“[McMahon has] given a lot of people…people who I think Chris Murphy would have snubbed…opportunities to work for her,” Johnson said. “She’s already had a lasting presence here, versus Chris Murphy who has not…I believe he’s failed us as a Congressman.”


Still, despite the barrage of advertising on radios, televisions, and doorknobs across the district, few people could even name all the candidates in races besides the presidential contest.


Lashaya Marrow, a student at Southern Connecticut State University, was most excited to vote for Obama because of his position on lowering the interest on student loans and helping students pay for college. But she didn’t know anything about Congressman Jim Himes or his challenger Steve Obsitnik, so she left that section of the ballot blank, she said.


Marrow did vote for Chris Murphy, having watched him speak once. “He actually did a great job and he touched on some things that are important to me,” she said.


In Waterbury

Elizabeth Esty supporters are trickling in to her election night party at CoCo Key Water Resort. The party wasn’t officially scheduled to begin until 8:30 p.m., so supporters could be at the polls until they closed at 8.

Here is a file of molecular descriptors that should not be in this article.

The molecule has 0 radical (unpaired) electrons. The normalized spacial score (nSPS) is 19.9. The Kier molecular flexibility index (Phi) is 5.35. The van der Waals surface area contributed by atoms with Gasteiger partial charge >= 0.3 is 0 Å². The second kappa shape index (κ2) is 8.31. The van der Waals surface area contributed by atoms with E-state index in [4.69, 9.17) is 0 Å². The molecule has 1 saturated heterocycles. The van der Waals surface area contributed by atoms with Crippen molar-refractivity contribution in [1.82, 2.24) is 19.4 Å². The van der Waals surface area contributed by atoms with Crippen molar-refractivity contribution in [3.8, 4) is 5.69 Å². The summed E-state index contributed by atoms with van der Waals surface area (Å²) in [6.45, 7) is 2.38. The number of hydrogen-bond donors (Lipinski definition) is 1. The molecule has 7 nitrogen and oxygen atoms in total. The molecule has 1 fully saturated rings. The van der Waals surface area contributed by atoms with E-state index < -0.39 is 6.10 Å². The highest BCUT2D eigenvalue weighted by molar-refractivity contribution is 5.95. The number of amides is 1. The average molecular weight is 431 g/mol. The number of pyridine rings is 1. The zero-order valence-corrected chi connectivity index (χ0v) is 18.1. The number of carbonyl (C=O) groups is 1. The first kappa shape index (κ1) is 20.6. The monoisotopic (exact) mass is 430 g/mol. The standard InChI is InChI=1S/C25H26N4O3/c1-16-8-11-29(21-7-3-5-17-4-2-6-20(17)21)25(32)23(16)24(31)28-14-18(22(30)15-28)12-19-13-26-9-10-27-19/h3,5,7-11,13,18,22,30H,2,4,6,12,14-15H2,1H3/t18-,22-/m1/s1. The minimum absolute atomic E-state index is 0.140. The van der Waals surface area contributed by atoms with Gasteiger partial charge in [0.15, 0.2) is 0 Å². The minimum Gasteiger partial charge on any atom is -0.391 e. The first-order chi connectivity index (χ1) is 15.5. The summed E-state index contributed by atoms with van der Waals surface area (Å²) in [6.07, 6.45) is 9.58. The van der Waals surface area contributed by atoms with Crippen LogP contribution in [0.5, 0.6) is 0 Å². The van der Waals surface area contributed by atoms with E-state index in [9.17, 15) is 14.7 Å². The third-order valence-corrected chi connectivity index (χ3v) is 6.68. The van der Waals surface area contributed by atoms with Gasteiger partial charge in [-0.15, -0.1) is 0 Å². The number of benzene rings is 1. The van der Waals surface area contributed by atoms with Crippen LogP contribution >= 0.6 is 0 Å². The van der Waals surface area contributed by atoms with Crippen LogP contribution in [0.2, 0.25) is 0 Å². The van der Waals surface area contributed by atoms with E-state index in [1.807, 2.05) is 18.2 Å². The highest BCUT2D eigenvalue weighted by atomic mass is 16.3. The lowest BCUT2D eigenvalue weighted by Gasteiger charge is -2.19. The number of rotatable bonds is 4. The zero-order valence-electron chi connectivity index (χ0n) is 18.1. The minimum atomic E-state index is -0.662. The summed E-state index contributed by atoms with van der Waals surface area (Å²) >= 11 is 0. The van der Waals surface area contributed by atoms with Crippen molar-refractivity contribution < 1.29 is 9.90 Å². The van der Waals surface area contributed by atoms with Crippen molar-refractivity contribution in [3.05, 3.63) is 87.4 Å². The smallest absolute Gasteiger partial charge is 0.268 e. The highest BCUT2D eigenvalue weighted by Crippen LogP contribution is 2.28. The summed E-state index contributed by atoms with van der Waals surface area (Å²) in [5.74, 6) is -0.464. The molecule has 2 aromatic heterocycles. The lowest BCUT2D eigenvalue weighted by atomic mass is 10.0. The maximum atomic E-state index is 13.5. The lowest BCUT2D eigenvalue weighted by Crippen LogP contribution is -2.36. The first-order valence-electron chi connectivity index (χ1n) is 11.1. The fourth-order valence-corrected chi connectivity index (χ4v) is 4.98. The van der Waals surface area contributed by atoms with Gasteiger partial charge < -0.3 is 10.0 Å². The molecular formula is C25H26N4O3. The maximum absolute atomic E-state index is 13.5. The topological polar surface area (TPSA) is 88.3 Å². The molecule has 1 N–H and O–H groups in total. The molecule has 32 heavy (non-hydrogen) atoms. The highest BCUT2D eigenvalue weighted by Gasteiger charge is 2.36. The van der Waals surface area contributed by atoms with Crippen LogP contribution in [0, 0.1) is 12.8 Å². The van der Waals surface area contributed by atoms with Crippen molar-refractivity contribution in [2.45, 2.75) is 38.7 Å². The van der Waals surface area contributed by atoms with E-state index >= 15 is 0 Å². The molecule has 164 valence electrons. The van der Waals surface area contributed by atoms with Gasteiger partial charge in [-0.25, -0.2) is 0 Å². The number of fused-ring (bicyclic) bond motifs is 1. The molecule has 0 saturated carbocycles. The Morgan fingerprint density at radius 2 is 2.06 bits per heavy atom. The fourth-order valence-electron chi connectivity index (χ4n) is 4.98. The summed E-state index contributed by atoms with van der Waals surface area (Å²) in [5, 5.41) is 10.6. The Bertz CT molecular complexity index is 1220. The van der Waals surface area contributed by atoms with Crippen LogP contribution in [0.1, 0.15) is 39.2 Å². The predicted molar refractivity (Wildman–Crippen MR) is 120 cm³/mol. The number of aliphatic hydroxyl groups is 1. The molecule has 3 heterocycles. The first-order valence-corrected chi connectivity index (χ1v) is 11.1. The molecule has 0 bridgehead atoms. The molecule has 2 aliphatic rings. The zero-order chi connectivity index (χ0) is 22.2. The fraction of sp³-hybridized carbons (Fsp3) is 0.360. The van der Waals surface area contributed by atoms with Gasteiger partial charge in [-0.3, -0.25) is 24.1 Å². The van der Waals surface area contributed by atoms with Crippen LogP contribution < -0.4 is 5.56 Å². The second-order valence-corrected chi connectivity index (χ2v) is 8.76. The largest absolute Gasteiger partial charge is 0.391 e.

In Torrington

The Backstage Restaurant in downtown Torrington is filling up with Andrew Roraback supporters, but there’s still almost as much media in room.  Roraback — the Republican candidate for the hotly contested 5th Congressional District seat — is huddled with his staff, out of public view.

In East Hartford

A handful of residents were manning the phones before 8 p.m. in East Hartford. They’re calling New Hampshire voters. And volunteers from the state boarded buses Nov. 3 and 4 to GOTV in the Granite State. About 2 dozen residents signed up on each of those days to knock on doors.

Aaron Gardner heads up the CT Obama headquarters. He wouldn’t talk to reporters, but I spoke with a volunteer heading home, Maureen Moran of Bolton. She volunteered Sunday and today at the phone bank She said this is one of the most important elections of her lifetime and wants to see President Obama re-elected. I’m in health care, she said, and if Gov. Romney is elected, Republicans will repeal the health care reform law.